Why USMNT already faces must-win game in Copa America Centenario

Why USMNT already faces must-win game in Copa America Centenario

There was good reason for Jurgen Klinsmann to label the United States men's national team's game against Colombia on Friday a "final."

After all, the Yanks weren't just facing one of the strongest teams in the Copa America Centenario and the favorites to win their group, but also the prospect of going into the remainder of their Group A contests in a bad way. Lose that first game and the margin for error would be whittled down to the approximate width of a fishing line.

[ USA vs. Costa Rica Live | Match stats | Three things to watch for ]

The Americans did lose, 2-0, in fairly simple fashion, and now that margin is a sliver.

Which means that just one game into the biggest tournament the U.S. has played stateside since the 1994 World Cup, Klinsmann's men are already relegated to math and prognostication as they match up against a familiar foe in Chicago on Tuesday – Costa Rica. The Ticos, by the way, went to the World Cup quarterfinals in 2014 and beat the U.S. 1-0 the last time they played, back in October.

[ Copa America Centenario | Scores and Schedule | Standings | Teams ]

"It's a must-win situation. We've gotta get it done tomorrow night," Klinsmann told reporters on Monday. "They have one point and we have zero points, so we had better get the first three and find ways to do that. … We know we have our backs against the wall. We need points in order to have a good position for our last game [against Paraguay] in Philadelphia [on Saturday]."

Indeed, for that Paraguay game to even be relevant, the Americans – at the very least – need a tie. A loss and they're eliminated with a game to spare. And even if they manage a draw, they'll probably need Colombia to beat Paraguay in the other game to keep hope alive for the final match – when they would need a win and help.

Third-stringer Patrick Pemberton is starting in goal for Costa Rica. (Getty Images)

Costa Rica stands in the way of the Americans, who have faced the Ticos 16 times since 2000 going 6-7-1. The U.S. is 13-14-6 against Costa Rica all-time – the Yanks' record was positive until the last two games happened. But they'll take heart in knowing that their record on home soil is a stout 13-5-4.

The Costa Ricans are without star goalkeeper Keylor Navas and his understudy Esteban Alvarado, relegating them to third-stringer Patrick Pemberton, and they are just as much in trouble as the U.S. If not more. After all, they tied Paraguay 0-0 in their first game and now face the hosts and then Colombia.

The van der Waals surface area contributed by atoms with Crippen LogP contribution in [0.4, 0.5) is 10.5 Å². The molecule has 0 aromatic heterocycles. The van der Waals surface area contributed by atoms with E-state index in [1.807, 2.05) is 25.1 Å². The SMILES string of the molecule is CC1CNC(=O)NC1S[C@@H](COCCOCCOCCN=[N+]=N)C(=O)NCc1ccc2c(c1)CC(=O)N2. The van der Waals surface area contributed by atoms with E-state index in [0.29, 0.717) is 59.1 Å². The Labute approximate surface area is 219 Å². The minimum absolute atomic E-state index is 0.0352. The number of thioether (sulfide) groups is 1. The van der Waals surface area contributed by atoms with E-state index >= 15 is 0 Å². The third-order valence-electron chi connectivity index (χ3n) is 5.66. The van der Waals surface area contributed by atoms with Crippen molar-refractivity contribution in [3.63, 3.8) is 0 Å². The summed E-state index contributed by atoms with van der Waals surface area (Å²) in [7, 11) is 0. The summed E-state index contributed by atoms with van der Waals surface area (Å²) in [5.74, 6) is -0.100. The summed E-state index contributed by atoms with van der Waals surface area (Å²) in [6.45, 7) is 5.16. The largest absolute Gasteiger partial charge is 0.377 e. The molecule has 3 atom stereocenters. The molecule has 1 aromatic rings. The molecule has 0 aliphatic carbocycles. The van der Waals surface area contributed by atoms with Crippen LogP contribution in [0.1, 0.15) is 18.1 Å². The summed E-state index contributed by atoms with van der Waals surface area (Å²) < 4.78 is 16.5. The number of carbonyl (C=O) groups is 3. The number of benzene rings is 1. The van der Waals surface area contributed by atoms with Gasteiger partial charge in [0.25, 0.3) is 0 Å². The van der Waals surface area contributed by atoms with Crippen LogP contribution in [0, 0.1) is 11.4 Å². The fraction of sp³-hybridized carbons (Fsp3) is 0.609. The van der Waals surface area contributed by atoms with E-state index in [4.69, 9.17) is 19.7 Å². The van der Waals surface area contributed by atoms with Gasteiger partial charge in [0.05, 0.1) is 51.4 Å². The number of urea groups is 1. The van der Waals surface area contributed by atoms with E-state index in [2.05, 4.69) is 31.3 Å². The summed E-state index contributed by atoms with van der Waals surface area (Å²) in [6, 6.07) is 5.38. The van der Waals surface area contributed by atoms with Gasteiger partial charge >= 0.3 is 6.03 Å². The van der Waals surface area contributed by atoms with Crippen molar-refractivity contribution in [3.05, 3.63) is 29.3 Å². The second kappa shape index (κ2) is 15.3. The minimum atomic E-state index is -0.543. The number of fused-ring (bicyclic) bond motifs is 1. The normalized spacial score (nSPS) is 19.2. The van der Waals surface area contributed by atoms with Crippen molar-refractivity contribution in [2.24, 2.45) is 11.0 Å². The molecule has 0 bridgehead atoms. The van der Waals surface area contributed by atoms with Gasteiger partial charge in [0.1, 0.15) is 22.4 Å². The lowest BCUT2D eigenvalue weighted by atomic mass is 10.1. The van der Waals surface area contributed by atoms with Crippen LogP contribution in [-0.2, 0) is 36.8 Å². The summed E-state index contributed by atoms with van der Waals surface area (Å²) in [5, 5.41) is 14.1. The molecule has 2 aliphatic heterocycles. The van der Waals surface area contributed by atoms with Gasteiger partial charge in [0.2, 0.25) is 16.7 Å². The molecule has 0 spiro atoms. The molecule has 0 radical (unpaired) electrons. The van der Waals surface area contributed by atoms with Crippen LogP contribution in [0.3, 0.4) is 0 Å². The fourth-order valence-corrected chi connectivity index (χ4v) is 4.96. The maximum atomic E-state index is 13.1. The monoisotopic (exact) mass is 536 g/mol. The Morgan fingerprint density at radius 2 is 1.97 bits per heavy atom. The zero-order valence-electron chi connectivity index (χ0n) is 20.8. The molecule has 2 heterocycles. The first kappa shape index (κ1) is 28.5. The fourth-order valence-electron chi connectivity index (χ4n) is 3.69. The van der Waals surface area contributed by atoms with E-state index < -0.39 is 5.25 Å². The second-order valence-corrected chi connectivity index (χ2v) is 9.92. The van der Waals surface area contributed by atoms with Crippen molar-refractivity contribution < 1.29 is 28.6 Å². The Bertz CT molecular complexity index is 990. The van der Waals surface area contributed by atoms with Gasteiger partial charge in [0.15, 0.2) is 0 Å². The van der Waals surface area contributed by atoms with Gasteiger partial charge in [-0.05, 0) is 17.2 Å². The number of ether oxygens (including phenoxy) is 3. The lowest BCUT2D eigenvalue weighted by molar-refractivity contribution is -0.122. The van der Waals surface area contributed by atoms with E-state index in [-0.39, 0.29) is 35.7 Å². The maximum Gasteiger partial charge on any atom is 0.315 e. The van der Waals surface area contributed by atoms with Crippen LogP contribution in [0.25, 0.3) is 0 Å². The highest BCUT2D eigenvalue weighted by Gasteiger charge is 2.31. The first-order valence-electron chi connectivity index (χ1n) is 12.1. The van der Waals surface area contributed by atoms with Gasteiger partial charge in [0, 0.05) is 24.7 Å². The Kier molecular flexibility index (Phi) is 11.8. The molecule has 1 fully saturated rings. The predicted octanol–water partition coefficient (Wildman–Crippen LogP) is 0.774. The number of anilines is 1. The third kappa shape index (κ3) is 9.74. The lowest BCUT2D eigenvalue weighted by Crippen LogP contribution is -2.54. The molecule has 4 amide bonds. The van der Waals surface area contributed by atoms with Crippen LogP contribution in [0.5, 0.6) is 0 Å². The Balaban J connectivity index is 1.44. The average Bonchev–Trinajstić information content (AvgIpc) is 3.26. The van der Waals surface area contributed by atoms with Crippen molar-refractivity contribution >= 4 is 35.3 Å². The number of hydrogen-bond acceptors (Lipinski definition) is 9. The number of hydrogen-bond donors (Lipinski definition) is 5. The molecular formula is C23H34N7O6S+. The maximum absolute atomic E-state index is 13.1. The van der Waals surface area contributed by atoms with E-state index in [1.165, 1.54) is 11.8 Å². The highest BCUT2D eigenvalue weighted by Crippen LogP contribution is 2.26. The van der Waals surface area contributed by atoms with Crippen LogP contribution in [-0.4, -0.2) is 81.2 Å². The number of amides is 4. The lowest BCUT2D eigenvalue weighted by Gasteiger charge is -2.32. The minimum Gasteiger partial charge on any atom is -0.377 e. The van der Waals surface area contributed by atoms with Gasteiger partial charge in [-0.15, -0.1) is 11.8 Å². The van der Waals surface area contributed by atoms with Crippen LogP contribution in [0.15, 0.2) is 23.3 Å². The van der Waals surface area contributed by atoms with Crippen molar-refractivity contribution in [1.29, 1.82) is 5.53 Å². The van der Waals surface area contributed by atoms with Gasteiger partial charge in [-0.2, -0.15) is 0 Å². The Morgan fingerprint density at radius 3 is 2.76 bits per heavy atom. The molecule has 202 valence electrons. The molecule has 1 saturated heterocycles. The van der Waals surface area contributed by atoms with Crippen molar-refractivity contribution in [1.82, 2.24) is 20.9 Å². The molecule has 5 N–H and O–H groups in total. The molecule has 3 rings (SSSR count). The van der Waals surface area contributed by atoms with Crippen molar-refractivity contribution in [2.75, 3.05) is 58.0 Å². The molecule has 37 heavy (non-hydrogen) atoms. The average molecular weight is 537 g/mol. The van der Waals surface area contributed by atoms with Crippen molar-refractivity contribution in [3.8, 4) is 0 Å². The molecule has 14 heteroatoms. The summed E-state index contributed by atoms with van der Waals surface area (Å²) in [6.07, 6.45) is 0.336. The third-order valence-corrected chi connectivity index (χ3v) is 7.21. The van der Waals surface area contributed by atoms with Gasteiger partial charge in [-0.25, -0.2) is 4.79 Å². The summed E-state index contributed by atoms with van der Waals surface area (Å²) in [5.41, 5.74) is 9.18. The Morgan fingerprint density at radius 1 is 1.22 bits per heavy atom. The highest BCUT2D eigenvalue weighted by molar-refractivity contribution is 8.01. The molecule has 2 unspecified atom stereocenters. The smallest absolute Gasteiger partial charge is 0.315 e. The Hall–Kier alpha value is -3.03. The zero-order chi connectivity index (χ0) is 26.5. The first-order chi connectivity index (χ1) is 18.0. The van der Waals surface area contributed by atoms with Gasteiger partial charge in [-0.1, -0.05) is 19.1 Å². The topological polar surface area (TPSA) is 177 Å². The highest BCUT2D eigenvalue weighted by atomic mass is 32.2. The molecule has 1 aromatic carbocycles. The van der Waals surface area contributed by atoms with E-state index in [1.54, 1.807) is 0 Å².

Costa Rica has been mercurial since the highs of the World Cup, with form fluctuating wildly. But a constant has been its sound defense. In their last 14 games, the Costa Ricans have given up just six goals – and never more than one in a game. And it just so happens that the Americans struggled to create chances – let alone convert them – against Colombia.

On Friday, the Cafeteros realized fairly quickly that their early goal would likely hold up against an American attack that was unmoored from its midfield – that Clint Dempsey, Bobby Wood and Gyasi Zardes would struggle to score on them. And so they spent most of the game coasting or idling, letting the Americans drive the game forward.

This gave the U.S. the impression that they had played the Colombians evenly, and the statistics did indeed bear out an edge in shots and possession.

"We believe really that we had a good start, besides the result obviously," Klinsmann said on Monday. "The performance was a good performance. … We played one of the top teams in the world the other night and we gave them pretty much nothing."

His players have sounded equally upbeat about the game.

But this assessment overlooks the disinterest the Colombians showed in getting out of second or third gear once they doubled their lead on a cheaply acquired penalty before halftime. Colombia simply let the Americans come at it, and the Yanks struggled enormously to locate the seams or find much room at all in the final third.

Absent the injured Jozy Altidore, Klinsmann is basically playing all three of his forwards out of position and it shows. This, of course, is par for the course under Klinsmann's haphazard tenure, but he sounds disinclined to tinker with his front line at this point.

In midfield, fans have clamored for the promotion of playmaker Darlington Nagbe to the starting lineup in order to add a little attacking endeavor to the middle. But Nagbe's deployment would have to come at the expense of either Alejandro Bedoya or Jermaine Jones, who both do yeoman's work in front of the now deeper-sitting Michael Bradley.

It's a complex puzzle. One that Klinsmann perhaps should have solved months – if not years – ago, rather than forever overhauling his lineups and experiment with new players. But here we are. Another loss would end the Americans' Copa just four days after it began.

"It's a very tough Costa Rican team," Klinsmann said. "Hopefully we find ways to break them down to get the first three points, which we obviously badly need."

Leander Schaerlaeckens is a soccer columnist for Yahoo Sports. Follow him on Twitter @LeanderAlphabet.